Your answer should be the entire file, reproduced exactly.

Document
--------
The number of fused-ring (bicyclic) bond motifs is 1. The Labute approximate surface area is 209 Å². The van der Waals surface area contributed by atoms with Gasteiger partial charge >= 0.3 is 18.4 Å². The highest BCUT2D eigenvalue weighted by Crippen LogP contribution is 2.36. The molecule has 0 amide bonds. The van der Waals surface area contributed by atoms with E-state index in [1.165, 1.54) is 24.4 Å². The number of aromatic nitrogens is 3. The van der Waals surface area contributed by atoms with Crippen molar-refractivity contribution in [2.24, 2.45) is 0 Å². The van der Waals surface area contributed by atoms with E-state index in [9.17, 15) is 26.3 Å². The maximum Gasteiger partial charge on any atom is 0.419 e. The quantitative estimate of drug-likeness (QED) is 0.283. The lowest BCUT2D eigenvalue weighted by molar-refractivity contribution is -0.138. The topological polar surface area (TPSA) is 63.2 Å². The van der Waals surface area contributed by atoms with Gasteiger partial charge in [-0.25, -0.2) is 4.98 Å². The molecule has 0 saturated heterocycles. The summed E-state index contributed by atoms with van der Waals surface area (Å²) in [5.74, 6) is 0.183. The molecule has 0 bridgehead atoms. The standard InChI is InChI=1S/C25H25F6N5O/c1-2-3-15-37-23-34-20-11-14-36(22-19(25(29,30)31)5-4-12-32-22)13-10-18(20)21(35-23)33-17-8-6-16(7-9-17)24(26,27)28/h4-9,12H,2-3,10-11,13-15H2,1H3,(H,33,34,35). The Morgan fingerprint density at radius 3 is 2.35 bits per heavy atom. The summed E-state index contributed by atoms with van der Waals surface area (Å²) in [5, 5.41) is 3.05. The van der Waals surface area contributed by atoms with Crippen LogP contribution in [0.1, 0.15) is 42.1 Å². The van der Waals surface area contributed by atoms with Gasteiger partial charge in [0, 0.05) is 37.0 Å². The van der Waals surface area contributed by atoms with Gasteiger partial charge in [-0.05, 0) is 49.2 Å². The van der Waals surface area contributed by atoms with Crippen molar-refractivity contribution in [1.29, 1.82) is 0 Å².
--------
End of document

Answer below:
The number of fused-ring (bicyclic) bond motifs is 1. The Labute approximate surface area is 209 Å². The van der Waals surface area contributed by atoms with Gasteiger partial charge >= 0.3 is 18.4 Å². The highest BCUT2D eigenvalue weighted by Crippen LogP contribution is 2.36. The molecule has 0 amide bonds. The van der Waals surface area contributed by atoms with E-state index in [1.165, 1.54) is 24.4 Å². The number of aromatic nitrogens is 3. The van der Waals surface area contributed by atoms with Crippen molar-refractivity contribution in [2.24, 2.45) is 0 Å². The van der Waals surface area contributed by atoms with E-state index in [9.17, 15) is 26.3 Å². The maximum Gasteiger partial charge on any atom is 0.419 e. The quantitative estimate of drug-likeness (QED) is 0.283. The lowest BCUT2D eigenvalue weighted by molar-refractivity contribution is -0.138. The topological polar surface area (TPSA) is 63.2 Å². The van der Waals surface area contributed by atoms with Gasteiger partial charge in [-0.25, -0.2) is 4.98 Å². The molecule has 0 saturated heterocycles. The summed E-state index contributed by atoms with van der Waals surface area (Å²) in [5.74, 6) is 0.183. The molecule has 0 bridgehead atoms. The standard InChI is InChI=1S/C25H25F6N5O/c1-2-3-15-37-23-34-20-11-14-36(22-19(25(29,30)31)5-4-12-32-22)13-10-18(20)21(35-23)33-17-8-6-16(7-9-17)24(26,27)28/h4-9,12H,2-3,10-11,13-15H2,1H3,(H,33,34,35). The Morgan fingerprint density at radius 3 is 2.35 bits per heavy atom. The summed E-state index contributed by atoms with van der Waals surface area (Å²) in [5, 5.41) is 3.05. The van der Waals surface area contributed by atoms with Crippen LogP contribution in [0.1, 0.15) is 42.1 Å². The van der Waals surface area contributed by atoms with Gasteiger partial charge in [0, 0.05) is 37.0 Å². The van der Waals surface area contributed by atoms with Gasteiger partial charge in [-0.05, 0) is 49.2 Å². The van der Waals surface area contributed by atoms with Crippen molar-refractivity contribution in [1.29, 1.82) is 0 Å².